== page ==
- Gender parity in education, politics, health, and the workplace is still a long way off, per the World Economic Forum.
- Its top 10 list of countries, those with the smallest gender equality gaps, saw two new entrants this year.
- As usual, Scandinavian and Nordic countries led the pack.
It’s unlikely that you’ll see complete gender equity in your lifetime. According to the World Economic Forum (WEF), it will take 132 years for women to completely catch up to men, according to the WEF’s annual Global Gender Gap Report.
And the pandemic didn’t help; it set back the clock by at least 30 years, the WEF wrote in the report, saying that before the coronavirus pandemic in 2020, the timeline to global equity was 100 years.
But things are getting better gradually, the WEF says, with the last year making up for some of the progress lost during the pandemic. Its nearly 400-page report catalogs the progress of 146 countries toward gender equity, specifically as it pertains to economic participation and opportunity, education, health and survival, and political empowerment.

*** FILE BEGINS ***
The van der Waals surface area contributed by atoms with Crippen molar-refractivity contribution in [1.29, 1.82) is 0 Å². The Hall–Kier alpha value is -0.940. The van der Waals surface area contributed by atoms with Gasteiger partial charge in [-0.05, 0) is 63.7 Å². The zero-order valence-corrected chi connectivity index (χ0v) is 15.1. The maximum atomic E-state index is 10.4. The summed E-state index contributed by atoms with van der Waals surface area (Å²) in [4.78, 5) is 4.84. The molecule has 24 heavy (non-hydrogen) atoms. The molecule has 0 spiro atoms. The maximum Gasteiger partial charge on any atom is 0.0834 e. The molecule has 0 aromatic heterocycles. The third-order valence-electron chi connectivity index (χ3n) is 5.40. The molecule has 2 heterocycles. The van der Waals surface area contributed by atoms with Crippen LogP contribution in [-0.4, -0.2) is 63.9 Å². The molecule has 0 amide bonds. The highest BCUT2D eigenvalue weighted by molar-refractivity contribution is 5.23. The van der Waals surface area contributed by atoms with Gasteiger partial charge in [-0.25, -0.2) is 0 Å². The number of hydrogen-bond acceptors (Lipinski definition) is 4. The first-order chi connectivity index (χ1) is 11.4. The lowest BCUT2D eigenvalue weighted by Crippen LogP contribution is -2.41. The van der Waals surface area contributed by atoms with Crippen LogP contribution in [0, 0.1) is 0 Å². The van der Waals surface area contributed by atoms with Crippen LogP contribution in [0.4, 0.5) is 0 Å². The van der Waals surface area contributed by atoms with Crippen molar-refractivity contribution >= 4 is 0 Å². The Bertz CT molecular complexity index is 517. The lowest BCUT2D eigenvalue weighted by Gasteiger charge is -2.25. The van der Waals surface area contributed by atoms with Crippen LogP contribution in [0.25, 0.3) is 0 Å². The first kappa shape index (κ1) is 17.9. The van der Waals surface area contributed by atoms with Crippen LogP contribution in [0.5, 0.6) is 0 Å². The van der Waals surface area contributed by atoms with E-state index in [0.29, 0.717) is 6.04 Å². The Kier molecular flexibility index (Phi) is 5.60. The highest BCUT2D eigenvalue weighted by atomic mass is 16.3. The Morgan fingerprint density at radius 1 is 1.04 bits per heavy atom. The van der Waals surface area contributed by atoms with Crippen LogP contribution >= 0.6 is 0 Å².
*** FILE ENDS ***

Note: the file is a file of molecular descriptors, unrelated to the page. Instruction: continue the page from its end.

Those four metrics that include things like labor force participation, literacy rates, and women’s representation in political roles were used to create an overall index showing overall gender equity in 146 countries and territories.
And in terms of those metrics, Scandinavian and Nordic countries are dominating, with the WEF’s top five remaining unchanged from last year in the overall ranking.
The above map highlights what score countries across the world received in 2022. You can also hover a place to see their Global Gender Gap Index score and rank. The scores in the map are between 0-1 with a score of 1 meaning that a country has reached gender parity. As seen in the map and in the top 10 ranking below, Iceland has the smallest gap in parity, with a score of 0.908 out of 1.
Despite some improvements, Saadia Zahidi, the WEF’s managing director, stressed that future gains are not a guarantee.
“As leaders tackle a growing series of economic and political shocks, the risk of reversal is intensifying,” Zahidi wrote. “Not only are millions of women and girls losing out on access and opportunity at present, this halt in progress towards parity is a catastrophe for the future of our economies, societies and communities. Accelerating parity must be a core part of the public and private agenda.”
Detailed below are the countries that made the WEF’s global top 10.